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CO detectors, liability etc.

Recent indictments of building officials and contractor in Colorado renew my concern about my potential liability as a heating contractor in Silverthorne CO -- 140 miles from Aspen, where a family of 4 died.  I do service work here, often working on or around various boilers with PVC or stainless vents (mod/cons). I've began to look at vent glue joints and am bothered that I cannot verify vent integrity by physical inspection alone.

I cannot control all factors in possible "CO event" -- What if my clients suffer monoxide poisoning in the future, due to unpredictable or unseen factors?



I have Bacharach Monoxor II -- Is it proper to test not only around vent joints, fjue gasses directly and air space inside homes with this device? Is it reliable for that purpose?

Are there better tools to test for CO in interior airspace?



Is there comprehensive study of home CO detectors? Are they truly reliable in the long run? Are some products ineffective, fraudulent ??



Is the testing done by Consumer Reports and others of home detectors legitimate?

What else can we service contractors do to protect our clients and our reputation?

Any input or comments are appreciated.

 

PS: In the West, few states actually test and license HVAC contractors -- in Colorado there is no statewide testing for knowledge, skill or experience -- just local "licenses" -- nothing but a tax on small business -- anyone can become a "mechanical contractor" -- my blind uncle can work on your boiler or furnace, no experience necessary.  Such is life in land of the Rugged Individualist .... I'll spare you the rest of that rant !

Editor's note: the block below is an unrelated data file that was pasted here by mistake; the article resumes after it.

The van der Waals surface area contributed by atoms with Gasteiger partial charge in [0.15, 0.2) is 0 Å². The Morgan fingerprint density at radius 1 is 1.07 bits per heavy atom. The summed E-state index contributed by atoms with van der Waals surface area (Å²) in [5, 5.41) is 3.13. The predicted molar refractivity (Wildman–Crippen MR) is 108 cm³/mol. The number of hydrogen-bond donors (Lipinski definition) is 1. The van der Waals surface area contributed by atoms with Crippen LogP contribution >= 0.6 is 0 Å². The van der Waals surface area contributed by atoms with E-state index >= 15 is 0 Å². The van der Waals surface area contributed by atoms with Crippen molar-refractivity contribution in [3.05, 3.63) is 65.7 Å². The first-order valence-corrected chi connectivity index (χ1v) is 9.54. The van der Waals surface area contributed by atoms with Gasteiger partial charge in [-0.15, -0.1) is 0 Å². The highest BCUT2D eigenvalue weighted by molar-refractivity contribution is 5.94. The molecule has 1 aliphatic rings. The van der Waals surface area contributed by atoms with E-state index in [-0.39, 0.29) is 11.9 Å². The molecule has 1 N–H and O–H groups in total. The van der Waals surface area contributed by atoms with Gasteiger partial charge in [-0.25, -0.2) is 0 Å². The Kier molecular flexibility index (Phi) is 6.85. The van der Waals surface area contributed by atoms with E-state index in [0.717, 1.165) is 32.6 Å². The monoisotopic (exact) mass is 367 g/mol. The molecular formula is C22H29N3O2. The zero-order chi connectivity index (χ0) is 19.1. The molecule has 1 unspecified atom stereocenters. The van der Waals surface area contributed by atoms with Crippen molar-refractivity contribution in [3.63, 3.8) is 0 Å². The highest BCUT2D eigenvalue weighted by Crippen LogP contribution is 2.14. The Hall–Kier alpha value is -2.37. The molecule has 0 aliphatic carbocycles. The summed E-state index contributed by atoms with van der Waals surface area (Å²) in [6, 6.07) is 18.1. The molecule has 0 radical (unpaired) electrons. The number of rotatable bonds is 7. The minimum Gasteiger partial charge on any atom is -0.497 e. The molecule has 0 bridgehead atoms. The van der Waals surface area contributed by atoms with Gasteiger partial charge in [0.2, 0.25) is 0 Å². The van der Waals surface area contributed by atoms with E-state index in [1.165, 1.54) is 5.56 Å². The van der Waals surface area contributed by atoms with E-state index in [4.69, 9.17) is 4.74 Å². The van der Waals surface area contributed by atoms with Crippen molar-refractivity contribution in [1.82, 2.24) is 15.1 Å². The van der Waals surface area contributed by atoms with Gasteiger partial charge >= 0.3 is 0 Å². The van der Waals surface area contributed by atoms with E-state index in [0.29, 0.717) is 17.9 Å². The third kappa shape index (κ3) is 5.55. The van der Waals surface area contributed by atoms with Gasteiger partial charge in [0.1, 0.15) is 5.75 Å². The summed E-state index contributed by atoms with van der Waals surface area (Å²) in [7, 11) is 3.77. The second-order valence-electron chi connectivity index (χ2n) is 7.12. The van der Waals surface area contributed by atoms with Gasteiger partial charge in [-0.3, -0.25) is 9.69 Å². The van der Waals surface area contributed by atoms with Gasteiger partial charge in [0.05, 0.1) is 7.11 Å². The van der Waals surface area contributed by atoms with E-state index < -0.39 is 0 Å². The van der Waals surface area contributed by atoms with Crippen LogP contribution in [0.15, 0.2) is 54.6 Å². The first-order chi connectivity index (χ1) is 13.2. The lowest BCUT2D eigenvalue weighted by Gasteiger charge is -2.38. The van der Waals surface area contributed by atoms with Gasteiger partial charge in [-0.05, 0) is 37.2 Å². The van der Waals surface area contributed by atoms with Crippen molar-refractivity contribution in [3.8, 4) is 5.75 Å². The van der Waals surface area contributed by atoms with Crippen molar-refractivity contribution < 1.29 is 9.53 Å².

Comments

  • Tim McElwain
    Tim McElwain Member Posts: 4,474
    Try purchasing

    CO Experts Low Level Carbon Monoxide detectors for your customers. That way you will leave them with a device that will constantly monitor their environment.



    You need to get to a Carbon Monoxide training session with Jim Davis from national Comfort Institute. Or in your area one of Jim's students and a real pro who posts here is Mark Eatherton.



    Feel free to contact me at [email protected] and I am sure I can help you out.
  • Mark Eatherton
    Mark Eatherton Member Posts: 5,837
    Thanks for the referral TIm...

    And to Mikey, you are very correct in your assessments. If you touched it last, and you didn't do a CO test, and someone gets sick or worse, and it comes to a liability situation, YOU hold the bag of liability.



    If you don't test, you don't know. If you don't know, and someone gets sick or worse, it could cost you your livelyhood, and more.



    Back to reality, there is only so much a person can do to inspect joint integrity. How far are you willing to go? Would you be willing to open up vertical chases that are sheet rocked to inspect couplings used in extending the vent to the roof? Is the customer willing to allow you to open sheetrock walls within their finished dwelling?



    Tis a litiguous society in which we live. Travel with extreme caution, and document EVERYTHING. As I was told by a Federal Circuit Court judge once, "If it isn't in writing, in the eyes of the court, it doesn't exist". Verbally telling a customer there is a problem will not cut it. Put it in writing and get their initials or signature acknowledging the situation.



    I don't understand why more contractors don't read this section and comment. It's like if they don't acknowledge it, they can't be hurt by it, and nothing could be further from the truth. If you ignore it, YOU will go away.



    ME
    It's not so much a case of "You got what you paid for", as it is a matter of "You DIDN'T get what you DIDN'T pay for, and you're NOT going to get what you thought you were in the way of comfort". Borrowed from Heatboy.
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